I’m going to start with one of my own journals. One of my favorite things to do when traveling, especially to some place warm and beautiful, is to paint the sunset. Since this can be daunting, especially to me who is not a painter, I limit myself to quick 5 minute paintings and only use a cute, tiny watercolor kit. Allowing myself only 5 minutes per painting frees me from feeling like the painting has to be perfect, my colors painstakingly correct, or in any way finished.

What it does let me do is focus on the sky and the moment, quickly capture the colors in the sky, and focus on how the beautiful colors. It’s amazing how fast the sun goes down when you’re doing 5 minute paintings. It’s also amazing how you absorb the sky and the colors when you’re really focusing on it.

This page is from the journal I took with me to Costa Rica in February 2007. Aaahhhh . . . it was warm there.

Friday, 6 March 2009

Write, Reflect, Rejuvenate

Over on Etsy, this month's theme is taking care of yourself, focusing on things like rejuvenation, wellness, initiating new interests, finding comfort at home, clearing out, cleaning up, gardening, having a dinner party with close friends, starting a journal and redecorating a room.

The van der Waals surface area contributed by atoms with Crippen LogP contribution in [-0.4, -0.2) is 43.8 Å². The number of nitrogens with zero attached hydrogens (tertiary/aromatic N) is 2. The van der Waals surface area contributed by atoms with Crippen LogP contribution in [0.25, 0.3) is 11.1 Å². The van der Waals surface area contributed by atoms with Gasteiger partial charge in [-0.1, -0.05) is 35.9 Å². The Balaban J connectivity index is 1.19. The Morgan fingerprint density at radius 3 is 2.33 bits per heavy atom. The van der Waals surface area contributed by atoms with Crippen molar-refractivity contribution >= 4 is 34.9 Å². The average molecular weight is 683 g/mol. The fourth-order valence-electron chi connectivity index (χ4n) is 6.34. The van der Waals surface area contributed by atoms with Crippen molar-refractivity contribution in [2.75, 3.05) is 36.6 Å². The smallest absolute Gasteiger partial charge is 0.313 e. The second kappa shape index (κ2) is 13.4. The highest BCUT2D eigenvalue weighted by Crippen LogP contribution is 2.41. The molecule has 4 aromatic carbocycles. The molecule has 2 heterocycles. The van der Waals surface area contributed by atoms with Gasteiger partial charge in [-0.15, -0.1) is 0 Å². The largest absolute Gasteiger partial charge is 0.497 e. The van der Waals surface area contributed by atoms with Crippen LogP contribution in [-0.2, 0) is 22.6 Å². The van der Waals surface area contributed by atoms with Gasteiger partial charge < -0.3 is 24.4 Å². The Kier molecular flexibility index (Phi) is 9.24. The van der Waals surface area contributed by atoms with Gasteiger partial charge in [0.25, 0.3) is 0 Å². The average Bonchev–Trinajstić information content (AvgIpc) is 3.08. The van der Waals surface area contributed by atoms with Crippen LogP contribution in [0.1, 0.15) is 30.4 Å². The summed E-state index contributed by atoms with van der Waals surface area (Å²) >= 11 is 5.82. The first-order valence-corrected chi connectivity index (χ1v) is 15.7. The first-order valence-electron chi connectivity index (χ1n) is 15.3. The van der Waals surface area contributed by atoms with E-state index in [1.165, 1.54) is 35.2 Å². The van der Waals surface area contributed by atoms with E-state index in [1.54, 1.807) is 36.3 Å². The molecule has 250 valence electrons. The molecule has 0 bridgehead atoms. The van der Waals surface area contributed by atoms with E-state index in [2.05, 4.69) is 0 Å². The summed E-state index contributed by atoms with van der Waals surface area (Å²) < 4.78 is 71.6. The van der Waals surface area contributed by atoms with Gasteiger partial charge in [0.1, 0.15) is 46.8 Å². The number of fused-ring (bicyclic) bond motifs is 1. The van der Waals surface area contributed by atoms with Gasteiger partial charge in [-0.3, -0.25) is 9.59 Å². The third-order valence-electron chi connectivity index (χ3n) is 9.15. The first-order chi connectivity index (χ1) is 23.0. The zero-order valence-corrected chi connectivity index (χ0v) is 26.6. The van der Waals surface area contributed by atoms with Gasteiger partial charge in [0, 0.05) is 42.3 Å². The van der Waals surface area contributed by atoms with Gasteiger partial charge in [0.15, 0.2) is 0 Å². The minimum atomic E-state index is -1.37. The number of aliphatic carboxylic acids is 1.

If you are looking to do any of the above, here is a selection of books from the BEST team that can help you get started!
From Subu, a dreamy recycled notebook:

To help you explore your inner landscape, a travel journal from Kristincrane:

A notebook full of love from JuniperJournals:

A garden-themed book from guildedquill:

Happy, flowered springtime journals from MyHandboundBooks.... :

... and from yatsu:

Wednesday, 4 March 2009

We're Everywhere

Four handbound journalsWanna learn as much as you can about our team, our members, and our work? Well, you can:
And of course, you can always follow our blog (see links at the bottom of the right sidebar).

Sunday, 1 March 2009

An Abecedarian of BEST members: E & F

This is the fifth in a series of blog postings where I will introduce you to members of the Etsy bookbinding team (BEST), moving from A to Z. Today’s letters are “E” and “F“: this will be a shorter post as there are exactly 3 shops whose names begin with these letters.

To make your own “wordle” click here

Enter ElvieStudio and meet the enthusiastic Lori. Her book of life exemplifies an eyelet binding, embossed letters and an effective use of colour.

At FatalAttraction you’ll find filigree jewellery and fine books. Featured here is the fabulous Ideogram, Triangulation and Foresight Journal.

Maiko of Flurrsprite has fabricated this sakura ball handbound book with floating flowers finished with a fancy ribbon.